Heather Houser, University of Texas at Austin – Infowhelm
Listening to the news can be overwhelming at times.
Heather Houser, associate professor of English at the University of Texas at Austin, explores how art can help bring renewal to our senses.
I’m an associate professor of English at The University of Texas at Austin and hold affiliations with American Studies, Center for Women’s and Gender Studies, and Rapoport Center for Human Rights & Justice. My first book is Ecosickness in Contemporary U.S. Fiction: Environment and Affect (Columbia UP, 2014), which won the 2015 Association for the Study of the Arts of the Present (ASAP) Book Prize and was shortlisted for the 2014 British Society for Literature and Science (BSLS) Book Prize. My new book, Infowhelm: Environmental Art and Literature in an Age of Data, appeared with Columbia UP in May 2020. In 2019-20, I am chair of the Organizing Committee of Planet Texas 2050, UT’s first Bridging Barriers grand research challenge. I’m also the Associate Graduate Advisor for English in 2020-21 and an associate editor at Contemporary Literature.
My research has been supported by external fellowships from the Tanner Humanities Center at the University of Utah (2018-19), American Academy of Arts & Sciences (2013-14), Mellon Foundation (2010-11), Whiting Foundation (2009-10), and US Department of Education Jacob K. Javits Program (2004-08).
Recent essays appear in: New York Review of Books Daily, LitHub, New Literary History, ASAP/Journal, English Language Notes, Modern Fiction Studies. I’m no longer keeping this up to date as of June 2020; see heatherhouser.com for full, current list of pubs.
Recent op-eds in Austin American-Statesman, Waco Tribune-Herald, Corpus-Christi Caller-Times (April 2020); Abilene Reporter News; Austin American-Statesman; San Antonio Express-News (Oct 2020); Life & Letters (June 2018); Dallas Morning-News, Houston Chronicle (March 2017). I’m no longer keeping this up to date as of June 2020; see heatherhouser.com for full, current list of pubs.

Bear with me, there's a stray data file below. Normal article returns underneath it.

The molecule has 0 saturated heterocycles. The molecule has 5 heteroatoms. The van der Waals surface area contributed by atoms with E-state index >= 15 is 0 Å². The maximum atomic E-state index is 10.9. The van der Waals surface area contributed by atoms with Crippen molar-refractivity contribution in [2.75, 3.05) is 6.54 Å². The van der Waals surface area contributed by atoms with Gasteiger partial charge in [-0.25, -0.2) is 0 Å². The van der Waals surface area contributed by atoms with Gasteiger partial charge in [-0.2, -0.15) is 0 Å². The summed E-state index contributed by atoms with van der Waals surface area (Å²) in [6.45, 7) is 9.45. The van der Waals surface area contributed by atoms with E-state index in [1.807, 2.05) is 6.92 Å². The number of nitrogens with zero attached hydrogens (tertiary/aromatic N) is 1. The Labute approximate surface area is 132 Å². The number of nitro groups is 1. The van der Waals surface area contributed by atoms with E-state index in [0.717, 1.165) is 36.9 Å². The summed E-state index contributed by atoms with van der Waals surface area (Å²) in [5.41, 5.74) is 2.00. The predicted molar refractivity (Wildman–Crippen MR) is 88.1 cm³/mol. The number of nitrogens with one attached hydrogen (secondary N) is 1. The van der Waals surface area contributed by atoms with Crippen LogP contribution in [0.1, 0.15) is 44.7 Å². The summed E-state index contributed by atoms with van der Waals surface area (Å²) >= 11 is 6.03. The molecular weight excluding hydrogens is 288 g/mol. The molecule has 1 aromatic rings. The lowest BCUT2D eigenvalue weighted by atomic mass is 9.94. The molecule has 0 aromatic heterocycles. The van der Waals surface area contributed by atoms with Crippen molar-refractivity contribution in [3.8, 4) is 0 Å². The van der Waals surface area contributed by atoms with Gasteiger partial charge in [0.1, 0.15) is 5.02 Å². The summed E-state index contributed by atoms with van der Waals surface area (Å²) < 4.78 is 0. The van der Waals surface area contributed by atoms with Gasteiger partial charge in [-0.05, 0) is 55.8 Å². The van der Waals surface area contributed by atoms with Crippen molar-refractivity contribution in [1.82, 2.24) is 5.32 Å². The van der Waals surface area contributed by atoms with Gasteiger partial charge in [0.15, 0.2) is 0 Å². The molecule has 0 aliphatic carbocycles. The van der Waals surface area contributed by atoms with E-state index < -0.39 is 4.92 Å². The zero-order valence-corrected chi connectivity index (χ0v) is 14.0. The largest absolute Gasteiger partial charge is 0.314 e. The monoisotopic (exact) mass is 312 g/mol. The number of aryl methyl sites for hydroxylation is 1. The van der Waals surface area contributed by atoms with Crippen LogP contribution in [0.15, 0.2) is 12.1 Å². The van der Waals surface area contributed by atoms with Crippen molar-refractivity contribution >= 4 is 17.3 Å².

Scanning social media or news feeds, you’ve probably experienced “infowhelm.” This isn’t simply information overload. It includes a cocktail of emotions brought on by a deluge of data that’s often contested by those in power and whose stakes are enormous.
I first took note of infowhelm in the context of environmental crises like climate change. Daily life as a media consumer is now suffused with statistics on everything from carbon dioxide emissions to the health effects of air pollution on people of color. Currently, in the midst of the coronavirus pandemic, abundant, contested, and urgent data are more prevalent than ever.
What does art have to do with this experience of infowhelm? Studying environmental literature and visual art from the twenty-first century, I’ve discovered that artists don’t just document the experience of data abundance; they turn it into a resource for bringing the arts and sciences together to produce knowledge. When addressing issues like climate crisis, it’s customary to turn to the natural sciences and to seek out technological solutions. The art of the infowhelm instead incorporates scientific information in order to propose that complex crises require “entangled epistemologies”: these are ways of knowing that mingle scientific data and explanations with those rooted in the body and emotion and in states of ambiguity, speculation, and uncertainty.
Integrating such varied ways of knowing, the arts go beyond communicating stories about crises. They instead overhaul perception, feeling, and thought, the crucial foundations for social and environmental renewal.
Oladele Ogunseitan, University of California, Irvine – Disentangling the Worldwide Web of E-Waste and Climate Change
E-waste is a climate change issue. Oladele Ogunseitan, professor in the department of population
Shayla Sawyer, Rensselaer Polytechnic Institute – Improving Biosensors for Ecological Monitoring
On Rensselaer Polytechnic Institute Week: Shayla Sawyer, professor of electrical, computer, and systems engineering,